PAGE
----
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From "none none" <>
Subject RE: Creating indexes
Date Wed, 19 Jun 2002 13:49:14 GMT
 ok, let's reorganize:

1.You know how to split the file.
2.If your files is like 40 mb and you do not have to index a big number you can "store" your
"sub_document" in the index, take a look at the class Document -> the body field should
be: Indexed, Tokenized, Stored.
3.A stored field can be loaded just retriving the Document from the Hits and getting the field
4.If you don't like the point 3, you can also store in you file system your "sub_documents",
i suggest this solution: when you parse the big file , split it into little files and save
them as [keyword].txt, into your a common folder with name [big file name], e.g:
/[big file name]/__10001__txt.
5.Run the index on that files.
6.add a keyword to reconize the "big file name", so add the folder name as a keyword: indexed,stored,not
tokenized. your query as you want and if you need to search just on a particular big file, just
run a query using the and set the key folder to your preferred
8.If you want highlight your document do a search on that mailing list "highlight" and you'll
find something.

Is that ok?


On Wed, 19 Jun 2002 10:54:43  
 Nader S. Henein wrote:
>just store the whole thing into the indexc .. it'll make the index bigger
>but then it'll allow you to find method in madness, manually parsing a forty
>meg file everytime you need to display search results is too intensive.
>Nader Henein
>-----Original Message-----
>From: Chris Sibert []
>Sent: Wednesday, June 19, 2002 10:47 AM
>To: Lucene Users List
>Subject: Re: Creating indexes
>The file that I have is big, about 40 MB. And it's got a whole lot of
>smaller documents in it - about 15 thousand - too many to separate into
>individual files. These individual documents are actually similar to emails
>stored in a large text file. The file is structured to an extent, with a
>number before each document - (ex: __10001__, __10002__, etc.), with the
>date, etc. Kind of like email headers.
>In the Lucene index, it seems like I'll have to:  1) use a DocumentNumbers
>field to index all of the document numbers, 2) a Dates field to index the
>document dates, 3) and a TextBody field to index all of the document text
>together. I'll have to write an InputStreamFilter or something to parse the
>data as it's coming in to the lucene IndexWriter, create a new document
>every time I hit a new number, and parse out the numbers - like __10001__ -
>so I can separate them out in the DocumentNumbers field, the dates into a
>Dates field, and the text in a TextBody field. It won't be pleasant writing
>that parser, but...
>My other issue at this point is how to then display the documents that
>relate to the search hits. I have to be able to open that 40 MB file and go
>to the document(s) that correspond to the hits in the index, for display to
>the user. Does Lucene keep a location stored in the index of where each word
>is found in the original file ? How do I know at what point in the original
>data file to find the offset to display the original document ? Is this
>something that I have to store myself in each document object in the index ?
>Is this why you create separate document objects in the Lucene index ? -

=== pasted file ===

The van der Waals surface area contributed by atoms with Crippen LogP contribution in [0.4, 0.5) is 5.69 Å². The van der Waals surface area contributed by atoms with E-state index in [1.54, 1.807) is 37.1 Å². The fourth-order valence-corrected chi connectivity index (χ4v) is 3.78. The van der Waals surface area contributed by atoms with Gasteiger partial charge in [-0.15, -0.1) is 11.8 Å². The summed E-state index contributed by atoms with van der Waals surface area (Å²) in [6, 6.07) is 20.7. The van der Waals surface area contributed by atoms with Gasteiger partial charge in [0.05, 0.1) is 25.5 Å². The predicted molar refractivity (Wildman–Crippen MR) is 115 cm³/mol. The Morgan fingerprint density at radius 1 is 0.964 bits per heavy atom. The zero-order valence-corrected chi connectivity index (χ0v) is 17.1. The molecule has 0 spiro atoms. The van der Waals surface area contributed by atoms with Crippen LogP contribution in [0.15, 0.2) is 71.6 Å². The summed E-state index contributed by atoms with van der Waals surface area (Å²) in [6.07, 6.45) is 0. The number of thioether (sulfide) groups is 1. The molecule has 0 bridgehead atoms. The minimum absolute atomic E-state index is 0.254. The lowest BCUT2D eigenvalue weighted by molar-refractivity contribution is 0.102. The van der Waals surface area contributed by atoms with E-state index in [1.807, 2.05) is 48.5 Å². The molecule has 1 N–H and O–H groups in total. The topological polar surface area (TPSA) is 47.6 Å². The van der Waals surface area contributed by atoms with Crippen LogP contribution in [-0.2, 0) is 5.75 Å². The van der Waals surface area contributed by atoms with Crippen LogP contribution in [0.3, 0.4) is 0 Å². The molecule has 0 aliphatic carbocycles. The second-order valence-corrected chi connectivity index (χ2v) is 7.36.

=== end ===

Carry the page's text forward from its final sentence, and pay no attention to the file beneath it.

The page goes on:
>Each new document object in the index will contain the file offset to the
>original data file ? And if Lucene doesn't put that file offset in there
>automagically, I would have to store that myself as I create the index, in
>someting like a FileOffsetLocation field, for each document. Am I on the
>right track here ?
>----- Original Message -----
>From: "none none" <>
>To: "Lucene Users List" <>
>Sent: Wednesday, June 12, 2002 11:56 AM
>Subject: Re: Creating indexes
>> Lucene doesn't know where a file start or ends, actually it knows, but in
>your case 1 Docuemtn contains more small documents.If you want to split your
>big file in small files you must to that by yourself, Take a look at the
>Document class and you will see that Lucene use a Reader to index the body
>of a file, so may be you should build a class that return a Reader for each
>sub-document you want.
>> But i think is easier split your main document in small document, index
>this small documents with a common "keyword" that is the actual Big file
>name, so when you'll search you can understand where this "sub" document is
>allocated. After you index those files you can delete them. What you need is
>a BigDocumentManager that:
>> 1.split your big file/s
>> 2.index them. (don't forget the keyword => big doc name)
>> 3.delete those "sub" documents (are like temp docs).
>> Hope this helps.
>> --
>> On Wed, 12 Jun 2002 02:26:58
>>  Chris Sibert wrote:
>> >I have a big ( 40 MB or so) file to index. The file contains a whole
>> >of documents, which are each pretty small, about a few typewritten pages
>> >long. There's a title, date, and author for each document, in addition to
>> >the documents' actual text.
>> >
>> >I'm not quite sure how you index this in Lucene. For each document in the
>> >original file, I assume that I create a separate Lucene Document object
>> >the index with author, date, title, and text fields. If so, my question
>> >that when I'm reading in the original file for indexing, does Lucene know
>> >where each document begins and ends in the original file ? Or do I have
>> >write a parser or filter or something for the InputStream that's reading
>> >file ?
>> >
>> >Chris Sibert
>> >
>> >
>> >
>> >--
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